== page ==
Zero-based budget with high income

Zero-based budget with high income

By Alaina Trivax, WCI Columnist

During his stay, my husband, Brandon, and I fantasized about what our lives would be like when he finally became a participant. We would think about the participating paycheck – just one paycheck would be more than our combined monthly income at the time. What were we even going to do with all that money? We envisioned a life where we had tons of money—and assumed we could never use it all.

Brandon is now a third year PMR working in a private practice while I work as a middle school teacher. Together we have two young boys.

We met just before he started residency and got married two years later. Back then it was just us and our dog living in our little home in the suburbs of Detroit. Between his living wage and my income, we were completely comfortable financially. We are both quite conservative with our costs and to begin with we didn’t have much of a budget. We had some goals, including paying off student loans, but we were pretty casual about our financial lives. It was easy to think that we would always have plenty of money and not have to operate from a tighter budget.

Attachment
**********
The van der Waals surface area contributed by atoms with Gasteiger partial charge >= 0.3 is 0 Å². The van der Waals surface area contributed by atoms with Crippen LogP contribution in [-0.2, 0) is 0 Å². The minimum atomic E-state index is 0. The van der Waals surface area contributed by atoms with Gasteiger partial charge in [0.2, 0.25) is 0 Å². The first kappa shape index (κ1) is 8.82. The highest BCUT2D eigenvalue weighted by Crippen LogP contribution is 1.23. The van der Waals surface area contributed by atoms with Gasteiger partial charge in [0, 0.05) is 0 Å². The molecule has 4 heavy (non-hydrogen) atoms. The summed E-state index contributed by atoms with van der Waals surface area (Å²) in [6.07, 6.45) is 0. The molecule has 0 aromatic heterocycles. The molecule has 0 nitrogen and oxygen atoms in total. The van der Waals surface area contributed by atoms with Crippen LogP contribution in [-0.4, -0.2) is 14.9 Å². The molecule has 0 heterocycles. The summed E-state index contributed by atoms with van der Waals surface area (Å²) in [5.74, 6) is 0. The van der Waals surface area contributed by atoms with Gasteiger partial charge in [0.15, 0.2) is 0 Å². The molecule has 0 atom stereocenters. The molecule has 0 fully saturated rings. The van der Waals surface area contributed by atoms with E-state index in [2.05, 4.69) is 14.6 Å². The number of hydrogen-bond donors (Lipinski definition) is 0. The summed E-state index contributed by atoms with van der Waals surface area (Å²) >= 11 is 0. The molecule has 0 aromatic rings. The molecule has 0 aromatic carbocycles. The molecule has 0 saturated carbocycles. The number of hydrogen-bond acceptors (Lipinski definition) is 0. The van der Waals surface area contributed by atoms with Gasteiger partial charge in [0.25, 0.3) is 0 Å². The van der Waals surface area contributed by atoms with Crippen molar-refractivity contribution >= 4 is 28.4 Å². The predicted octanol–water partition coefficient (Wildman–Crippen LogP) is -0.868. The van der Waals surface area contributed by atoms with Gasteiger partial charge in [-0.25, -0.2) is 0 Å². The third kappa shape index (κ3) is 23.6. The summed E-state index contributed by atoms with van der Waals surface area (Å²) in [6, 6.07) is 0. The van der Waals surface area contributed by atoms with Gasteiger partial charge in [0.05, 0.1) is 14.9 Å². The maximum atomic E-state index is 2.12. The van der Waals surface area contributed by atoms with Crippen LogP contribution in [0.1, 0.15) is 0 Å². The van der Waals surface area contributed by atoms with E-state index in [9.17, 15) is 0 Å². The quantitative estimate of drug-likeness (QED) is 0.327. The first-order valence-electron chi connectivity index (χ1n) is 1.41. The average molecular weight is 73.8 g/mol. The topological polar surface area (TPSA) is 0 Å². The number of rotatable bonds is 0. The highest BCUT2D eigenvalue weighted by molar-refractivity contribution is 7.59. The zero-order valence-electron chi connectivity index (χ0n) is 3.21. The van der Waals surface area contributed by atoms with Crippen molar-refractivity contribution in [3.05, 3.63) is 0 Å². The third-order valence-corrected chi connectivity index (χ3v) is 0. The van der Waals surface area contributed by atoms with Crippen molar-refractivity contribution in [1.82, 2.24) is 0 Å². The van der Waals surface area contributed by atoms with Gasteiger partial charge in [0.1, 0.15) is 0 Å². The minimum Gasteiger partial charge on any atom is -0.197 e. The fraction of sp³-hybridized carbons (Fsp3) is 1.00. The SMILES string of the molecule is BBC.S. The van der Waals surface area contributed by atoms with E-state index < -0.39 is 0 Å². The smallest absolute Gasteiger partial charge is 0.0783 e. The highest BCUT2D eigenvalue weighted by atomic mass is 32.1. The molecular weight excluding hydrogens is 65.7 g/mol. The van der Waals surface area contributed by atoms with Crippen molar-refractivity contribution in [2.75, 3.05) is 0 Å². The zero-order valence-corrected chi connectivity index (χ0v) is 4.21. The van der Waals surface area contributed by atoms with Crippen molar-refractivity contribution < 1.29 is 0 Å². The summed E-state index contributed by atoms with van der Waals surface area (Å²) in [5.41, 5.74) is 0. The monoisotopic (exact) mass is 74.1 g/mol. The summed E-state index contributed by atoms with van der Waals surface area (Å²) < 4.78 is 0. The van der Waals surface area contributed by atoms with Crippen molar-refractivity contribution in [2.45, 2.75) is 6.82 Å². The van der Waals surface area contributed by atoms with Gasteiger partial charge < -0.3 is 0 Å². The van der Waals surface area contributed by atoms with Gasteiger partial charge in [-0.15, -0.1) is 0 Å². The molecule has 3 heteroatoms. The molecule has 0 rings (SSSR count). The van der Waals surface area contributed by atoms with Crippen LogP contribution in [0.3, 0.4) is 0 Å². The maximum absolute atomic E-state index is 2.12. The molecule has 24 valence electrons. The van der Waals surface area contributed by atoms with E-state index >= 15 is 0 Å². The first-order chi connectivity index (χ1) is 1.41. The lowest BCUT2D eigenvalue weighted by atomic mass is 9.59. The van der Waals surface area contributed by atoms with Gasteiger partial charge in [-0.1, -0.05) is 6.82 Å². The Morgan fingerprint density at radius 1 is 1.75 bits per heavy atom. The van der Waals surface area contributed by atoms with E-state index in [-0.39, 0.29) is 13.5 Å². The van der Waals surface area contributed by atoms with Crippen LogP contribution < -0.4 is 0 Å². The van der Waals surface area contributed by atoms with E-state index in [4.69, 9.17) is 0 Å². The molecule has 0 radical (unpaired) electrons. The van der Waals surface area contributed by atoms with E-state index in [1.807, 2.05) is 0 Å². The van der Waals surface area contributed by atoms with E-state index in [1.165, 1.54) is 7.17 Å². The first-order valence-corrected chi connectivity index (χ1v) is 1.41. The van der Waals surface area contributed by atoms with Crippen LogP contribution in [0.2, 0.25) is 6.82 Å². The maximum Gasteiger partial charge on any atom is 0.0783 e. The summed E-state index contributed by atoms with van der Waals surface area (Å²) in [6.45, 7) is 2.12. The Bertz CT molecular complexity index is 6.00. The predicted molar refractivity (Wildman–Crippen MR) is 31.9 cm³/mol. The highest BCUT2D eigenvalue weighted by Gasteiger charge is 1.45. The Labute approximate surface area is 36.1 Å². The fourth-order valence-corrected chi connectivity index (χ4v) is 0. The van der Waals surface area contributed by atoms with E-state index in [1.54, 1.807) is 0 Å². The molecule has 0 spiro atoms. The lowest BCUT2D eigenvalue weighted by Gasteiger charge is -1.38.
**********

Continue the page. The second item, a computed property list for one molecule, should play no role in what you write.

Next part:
The joke was of course on us. After completing his residency, Brandon pursued a one-year out-of-state fellowship in brain injury medicine. We quickly found that maintaining two households – without much additional income – really put a strain on our finances. We started tracking our expenses and with a few adjustments to our expenses we got through that year. Since he’s been around, we’ve continued to use a budget to manage our spending. Each month, we create a plan for every dollar available to us—all the money in our checking and savings accounts and our expected income for that month.